I would say that these "second-book theories" are all important, if not essential, for the discipling of all nations. Perhaps this is why the church looked so similar in so many places in its early church. How much I can join with those who deny their importance or change them will take a great deal of thought, but I would find it very difficult to join in gospel pursuits with those who differ with me on these important questions. I believe the importance of these questions has to do with their relationship to the gospel.

1/21/2006 12:57:00 PM  
Anonymous Joel said...

I can't think what theological theory you have in mind, dissidens. Do you mind divulging it?

*Is the key to understanding what is going on here that I read the original post? That was a really long bit, you know.

1/21/2006 01:34:00 PM  
Anonymous dissidens said...

Joel:

Well yes. My larger point is that for any number of people to work together—and by “work together” I mean everything from the serious theological issues (like homoousios) to practical matters (like how to wear your hair)—we have to agree on an algorithm, a method for determining what is consistent with biblical teaching.

If someone dismisses what you say merely by charging you with a “two book theory”, it is not really a matter of coming down on one side or another of a particular issue, it amounts to a profound difference of belief in the authority of scripture. Does the Bible say X or does the Bible say Y and you incorrectly infer X?

Fundamentalists berate neo-evangelicals for abandoning the idea of scripture as normative. If fundamentalists berate other fundamentalists by charging them with a “two book theory”, what are we left with? As Ryan says, that difference throws an awful lot of good theology and good deal church precedent into the trash.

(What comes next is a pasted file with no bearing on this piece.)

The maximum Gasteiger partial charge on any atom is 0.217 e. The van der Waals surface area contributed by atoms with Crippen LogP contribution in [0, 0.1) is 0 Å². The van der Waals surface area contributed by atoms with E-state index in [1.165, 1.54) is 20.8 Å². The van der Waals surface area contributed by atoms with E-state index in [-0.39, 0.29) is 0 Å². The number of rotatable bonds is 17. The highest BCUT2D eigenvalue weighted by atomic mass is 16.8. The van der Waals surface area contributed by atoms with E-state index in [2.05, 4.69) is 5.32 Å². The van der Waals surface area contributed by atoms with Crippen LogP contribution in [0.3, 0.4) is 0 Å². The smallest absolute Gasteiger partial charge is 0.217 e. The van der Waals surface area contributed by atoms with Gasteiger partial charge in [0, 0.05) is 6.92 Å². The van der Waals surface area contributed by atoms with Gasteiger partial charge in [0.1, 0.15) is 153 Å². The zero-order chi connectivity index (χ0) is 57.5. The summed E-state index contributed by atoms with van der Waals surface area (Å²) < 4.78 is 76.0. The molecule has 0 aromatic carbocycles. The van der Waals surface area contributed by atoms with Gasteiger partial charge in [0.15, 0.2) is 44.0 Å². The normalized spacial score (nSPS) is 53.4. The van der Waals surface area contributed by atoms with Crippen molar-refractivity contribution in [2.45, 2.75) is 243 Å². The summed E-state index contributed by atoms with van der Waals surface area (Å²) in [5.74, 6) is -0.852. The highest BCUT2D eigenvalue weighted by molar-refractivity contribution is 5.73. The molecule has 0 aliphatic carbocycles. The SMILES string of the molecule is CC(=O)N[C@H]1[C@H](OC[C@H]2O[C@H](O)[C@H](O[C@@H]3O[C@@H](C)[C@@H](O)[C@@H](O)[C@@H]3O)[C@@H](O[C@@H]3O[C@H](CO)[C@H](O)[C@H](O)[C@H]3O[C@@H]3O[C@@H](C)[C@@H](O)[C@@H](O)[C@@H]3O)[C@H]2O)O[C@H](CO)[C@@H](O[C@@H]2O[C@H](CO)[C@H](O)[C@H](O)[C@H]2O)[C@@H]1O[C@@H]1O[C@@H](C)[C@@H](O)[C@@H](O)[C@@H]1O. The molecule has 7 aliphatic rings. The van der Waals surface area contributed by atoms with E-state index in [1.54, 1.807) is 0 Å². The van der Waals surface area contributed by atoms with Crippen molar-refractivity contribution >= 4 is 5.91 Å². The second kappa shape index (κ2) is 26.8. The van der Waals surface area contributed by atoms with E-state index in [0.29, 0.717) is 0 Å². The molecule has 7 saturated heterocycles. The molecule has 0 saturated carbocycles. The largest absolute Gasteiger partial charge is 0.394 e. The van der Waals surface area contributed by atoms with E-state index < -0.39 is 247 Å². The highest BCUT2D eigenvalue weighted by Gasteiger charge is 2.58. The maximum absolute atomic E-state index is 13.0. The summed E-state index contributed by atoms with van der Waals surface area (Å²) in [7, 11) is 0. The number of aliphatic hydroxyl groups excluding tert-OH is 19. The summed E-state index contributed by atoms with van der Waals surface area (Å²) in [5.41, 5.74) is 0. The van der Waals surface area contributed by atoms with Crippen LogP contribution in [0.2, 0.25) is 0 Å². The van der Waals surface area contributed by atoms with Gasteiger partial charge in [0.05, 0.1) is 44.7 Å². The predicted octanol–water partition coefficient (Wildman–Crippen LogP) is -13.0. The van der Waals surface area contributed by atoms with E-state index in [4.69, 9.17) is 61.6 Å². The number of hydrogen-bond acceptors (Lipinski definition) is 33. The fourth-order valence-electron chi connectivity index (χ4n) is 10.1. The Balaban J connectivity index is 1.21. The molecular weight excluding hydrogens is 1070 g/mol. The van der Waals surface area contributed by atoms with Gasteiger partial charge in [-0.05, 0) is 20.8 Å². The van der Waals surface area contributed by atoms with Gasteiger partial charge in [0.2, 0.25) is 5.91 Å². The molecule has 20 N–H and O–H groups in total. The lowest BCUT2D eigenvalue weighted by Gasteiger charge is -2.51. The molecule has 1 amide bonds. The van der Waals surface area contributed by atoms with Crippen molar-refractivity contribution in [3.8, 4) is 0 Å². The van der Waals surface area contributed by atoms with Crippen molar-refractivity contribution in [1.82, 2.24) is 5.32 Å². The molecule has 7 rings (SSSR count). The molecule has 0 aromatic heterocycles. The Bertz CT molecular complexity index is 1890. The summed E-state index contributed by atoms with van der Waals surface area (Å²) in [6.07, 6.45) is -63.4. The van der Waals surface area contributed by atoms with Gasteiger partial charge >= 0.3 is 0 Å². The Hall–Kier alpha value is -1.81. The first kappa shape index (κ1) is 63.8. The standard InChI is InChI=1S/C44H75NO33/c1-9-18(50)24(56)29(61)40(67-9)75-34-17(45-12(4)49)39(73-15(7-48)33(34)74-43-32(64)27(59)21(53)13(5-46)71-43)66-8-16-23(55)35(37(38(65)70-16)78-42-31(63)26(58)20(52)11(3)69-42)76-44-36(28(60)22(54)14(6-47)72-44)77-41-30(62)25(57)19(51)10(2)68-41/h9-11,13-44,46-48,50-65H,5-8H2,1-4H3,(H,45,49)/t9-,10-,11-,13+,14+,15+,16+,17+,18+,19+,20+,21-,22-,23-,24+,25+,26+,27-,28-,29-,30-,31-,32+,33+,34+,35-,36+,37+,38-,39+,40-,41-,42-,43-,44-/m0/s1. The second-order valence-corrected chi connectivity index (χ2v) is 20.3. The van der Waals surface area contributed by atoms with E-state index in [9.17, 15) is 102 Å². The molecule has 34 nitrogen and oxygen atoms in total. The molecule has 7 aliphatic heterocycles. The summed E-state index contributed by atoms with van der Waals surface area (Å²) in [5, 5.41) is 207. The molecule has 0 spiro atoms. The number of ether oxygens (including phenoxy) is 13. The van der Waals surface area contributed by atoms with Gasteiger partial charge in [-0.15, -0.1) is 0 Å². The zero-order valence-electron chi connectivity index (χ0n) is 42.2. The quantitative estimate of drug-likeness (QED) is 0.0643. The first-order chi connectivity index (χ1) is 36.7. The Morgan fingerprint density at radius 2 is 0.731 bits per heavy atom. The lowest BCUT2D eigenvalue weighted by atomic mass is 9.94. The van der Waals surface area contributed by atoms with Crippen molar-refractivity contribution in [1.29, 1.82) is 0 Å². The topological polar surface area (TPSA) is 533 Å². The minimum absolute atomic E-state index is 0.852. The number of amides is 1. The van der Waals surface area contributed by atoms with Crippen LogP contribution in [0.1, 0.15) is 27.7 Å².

In theory fundamentalism is all about separation; in reality it’s become a matter of rejection. And some of us are watching an awful lot of good stuff being hauled off to the dump.

1/21/2006 02:06:00 PM  
Anonymous dissidens said...

Sorry, I was unclear. I mean “theological theory” in the same sense as lawyers use the term “legal theory” when they discuss a case. One might ask, “What is your legal theory behind that notion?”

I merely meant to ask: On what grounds do we accept or reject that host of beliefs handed down to us (as well as all those beliefs we form for ourselves in response to a new error) which aren’t explicitly enumerated in Bible verses?

1/21/2006 02:16:00 PM  
Blogger Ryan Martin said...

Your questions are not being ignored, dissidens. Only contemplated.

1/24/2006 10:10:00 PM  
Anonymous Joel said...

Who is contemplating them?

1/25/2006 06:59:00 AM  
Blogger Ryan Martin said...

Yes, yes. I knew that was an incoherent post the moment I posted it.

I am contemplating it. How about you, Joel? Are you going to give me some help here?

Sigh.

1/25/2006 07:31:00 AM  
Anonymous dissidens said...

Contemplation is all I ask. : )

You've no obligation to give an answer.

1/25/2006 12:43:00 PM  
Anonymous Joel said...

How can I help you Ryan?

Do we start by saying we'll not automatically separate from McArthur and that we will pretty definitely separate from Detroit?

1/25/2006 02:13:00 PM  

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Immoderate: On morality and the limits of Scripture (Part 2)

Thursday, January 19, 2006

On morality and the limits of Scripture (Part 2)